Updated: A day (wasted?) with Groovy

Update: After staying up late (after 2am after the clocks went forward), I found various bugs – I don’t know if these reflect underlying changes in the language or the JVM in the interim but it seems to work now (see GIF of the Game of Life below). Working on getting the jar done too so it becomes easier for others…

There has been a small revival of interest in the wonders of 8 bit computing lately and I thought now would be a good time to revivify the BINSIC project. But has all proved to be a highly frustrating waste of time.

BINSIC – BINSIC Is Not Sinclair Instruction Code – was my 2012 project to build a DSL in Groovy that would allow users of modern computers to write and run ZX80/81 BASIC. I wrote it to explore whether it was really easier to make instructive programs that explored basic mathematical and scientific problems back then.

The first problem I had was that Groovy (and this behaviour wasn’t advertised as far as I could see) simply would not run code written in block capitals. So a DSL was essentially out and I had to write something that was more (much more) like an interpreter.

But it worked, mostly, and I had some fun with it, turned it into a jar file and forgot about it.

Unfortunately the machine hosting the jar file is gone and I never got around to trying to rebuild it – until today. And now I find the code from 2012 just won’t work.

If I try to run that code I get this:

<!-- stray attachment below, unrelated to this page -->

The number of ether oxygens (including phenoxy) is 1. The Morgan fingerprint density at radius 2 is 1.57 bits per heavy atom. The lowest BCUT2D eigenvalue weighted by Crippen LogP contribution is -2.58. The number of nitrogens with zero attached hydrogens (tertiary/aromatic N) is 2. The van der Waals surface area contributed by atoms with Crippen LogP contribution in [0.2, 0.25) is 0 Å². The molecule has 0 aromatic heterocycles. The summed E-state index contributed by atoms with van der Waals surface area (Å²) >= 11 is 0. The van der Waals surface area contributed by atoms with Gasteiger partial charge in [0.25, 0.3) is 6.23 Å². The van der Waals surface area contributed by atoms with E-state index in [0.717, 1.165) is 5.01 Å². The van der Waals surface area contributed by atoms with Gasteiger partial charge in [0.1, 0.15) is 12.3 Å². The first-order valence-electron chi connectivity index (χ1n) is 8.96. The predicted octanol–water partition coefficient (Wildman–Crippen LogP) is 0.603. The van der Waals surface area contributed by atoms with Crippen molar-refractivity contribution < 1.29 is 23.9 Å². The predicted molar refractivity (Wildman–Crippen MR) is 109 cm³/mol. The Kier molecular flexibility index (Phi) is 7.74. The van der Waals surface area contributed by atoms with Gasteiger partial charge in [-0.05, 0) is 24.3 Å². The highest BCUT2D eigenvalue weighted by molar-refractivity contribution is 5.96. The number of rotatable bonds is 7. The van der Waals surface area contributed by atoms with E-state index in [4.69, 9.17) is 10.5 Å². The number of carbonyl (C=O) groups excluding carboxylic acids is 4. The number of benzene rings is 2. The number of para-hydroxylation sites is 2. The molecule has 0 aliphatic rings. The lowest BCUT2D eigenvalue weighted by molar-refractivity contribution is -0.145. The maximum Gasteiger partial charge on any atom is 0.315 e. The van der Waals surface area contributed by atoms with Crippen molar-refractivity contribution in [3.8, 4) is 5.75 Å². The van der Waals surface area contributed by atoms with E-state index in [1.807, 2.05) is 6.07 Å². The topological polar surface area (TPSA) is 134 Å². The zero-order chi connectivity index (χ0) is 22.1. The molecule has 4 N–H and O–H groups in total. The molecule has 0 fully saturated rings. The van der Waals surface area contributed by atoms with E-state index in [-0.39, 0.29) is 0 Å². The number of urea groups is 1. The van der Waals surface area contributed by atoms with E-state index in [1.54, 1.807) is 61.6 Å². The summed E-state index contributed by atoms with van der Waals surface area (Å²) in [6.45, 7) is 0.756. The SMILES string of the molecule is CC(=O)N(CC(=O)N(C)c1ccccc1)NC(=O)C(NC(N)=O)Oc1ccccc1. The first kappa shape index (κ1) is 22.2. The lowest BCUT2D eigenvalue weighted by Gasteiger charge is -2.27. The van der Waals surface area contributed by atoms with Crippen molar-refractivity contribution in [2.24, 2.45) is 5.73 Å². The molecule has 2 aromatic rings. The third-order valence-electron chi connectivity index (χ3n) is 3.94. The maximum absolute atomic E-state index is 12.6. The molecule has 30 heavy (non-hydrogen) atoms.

Why code that ran a few years ago won’t run now is a mystery, but replacing the empty element in the list will get it to run – a bit – and this gets me something from the Game of Life I wrote in BASIC:

But again something that worked well 8 years ago now breaks the system:

On top of all that I seem unable to build a jar file on the command line, unable to install Eclipse and unable to get NetBeans, which will let me install a Groovy plugin but not use it, to work properly.

Is Groovy dying?

English: Logo of the Groovy project
English: Logo of the Groovy project (Photo credit: Wikipedia)

A few years ago, on my Computer Science MSc, there was something of a mini-revolt as some of the students – already working as developers – complained that the object-orientated design course was being taught in Groovy – a JVM-based language that, in effect, is a dynamic extension of static Java. They said there were no jobs in Groovy so why were we being taught that?

I wasn’t one of them. I wasn’t (and I am not) working as a developer and so Groovy, which crossed the boundaries between Java’s imperative and Scala‘s functional approaches was interesting and powerfully expressive. But, yes, it was a bit of a niche.

I have come back to Groovy now because, for my PhD, I want to write a more powerful and dynamic NoC simulation than has proved possible in C++. Groovy has the tools – especially closures – that allow the writing of good DSLs and so was a natural choice.

But the Groovy landscape seems barren. As I write I haven’t been able to make any progress on my code because it seems a Java update broke Groovy support and, because the infrastructure for Groovy support through http://groovy-lang.org appears to have collapsed.

I have asked a question on Stack Overflow:
http://stackoverflow.com/questions/37363077/groovy-eclipse-reporting-bug-following-java-update but traffic is light.

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